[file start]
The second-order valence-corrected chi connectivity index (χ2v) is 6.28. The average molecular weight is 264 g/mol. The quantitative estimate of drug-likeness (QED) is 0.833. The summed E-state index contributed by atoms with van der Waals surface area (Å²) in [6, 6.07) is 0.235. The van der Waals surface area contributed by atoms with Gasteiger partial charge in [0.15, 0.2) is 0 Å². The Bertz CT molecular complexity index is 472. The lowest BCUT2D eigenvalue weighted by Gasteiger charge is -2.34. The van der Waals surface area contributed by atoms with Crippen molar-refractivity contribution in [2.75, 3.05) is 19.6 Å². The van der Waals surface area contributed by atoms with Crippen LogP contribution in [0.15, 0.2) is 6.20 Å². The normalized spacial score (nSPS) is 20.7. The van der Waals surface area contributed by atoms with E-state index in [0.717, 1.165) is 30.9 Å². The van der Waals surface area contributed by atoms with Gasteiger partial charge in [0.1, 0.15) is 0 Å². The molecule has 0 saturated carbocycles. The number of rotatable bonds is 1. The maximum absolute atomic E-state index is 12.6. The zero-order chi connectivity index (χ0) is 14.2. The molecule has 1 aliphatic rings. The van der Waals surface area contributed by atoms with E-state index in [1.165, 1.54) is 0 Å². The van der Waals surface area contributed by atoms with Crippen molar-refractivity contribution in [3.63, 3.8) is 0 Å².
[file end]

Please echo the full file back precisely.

The second-order valence-corrected chi connectivity index (χ2v) is 6.28. The average molecular weight is 264 g/mol. The quantitative estimate of drug-likeness (QED) is 0.833. The summed E-state index contributed by atoms with van der Waals surface area (Å²) in [6, 6.07) is 0.235. The van der Waals surface area contributed by atoms with Gasteiger partial charge in [0.15, 0.2) is 0 Å². The Bertz CT molecular complexity index is 472. The lowest BCUT2D eigenvalue weighted by Gasteiger charge is -2.34. The van der Waals surface area contributed by atoms with Crippen molar-refractivity contribution in [2.75, 3.05) is 19.6 Å². The van der Waals surface area contributed by atoms with Crippen LogP contribution in [0.15, 0.2) is 6.20 Å². The normalized spacial score (nSPS) is 20.7. The van der Waals surface area contributed by atoms with E-state index in [0.717, 1.165) is 30.9 Å². The van der Waals surface area contributed by atoms with Gasteiger partial charge in [0.1, 0.15) is 0 Å². The molecule has 0 saturated carbocycles. The number of rotatable bonds is 1. The maximum absolute atomic E-state index is 12.6. The zero-order chi connectivity index (χ0) is 14.2. The molecule has 1 aliphatic rings. The van der Waals surface area contributed by atoms with E-state index in [1.165, 1.54) is 0 Å². The van der Waals surface area contributed by atoms with Crippen molar-refractivity contribution in [3.63, 3.8) is 0 Å².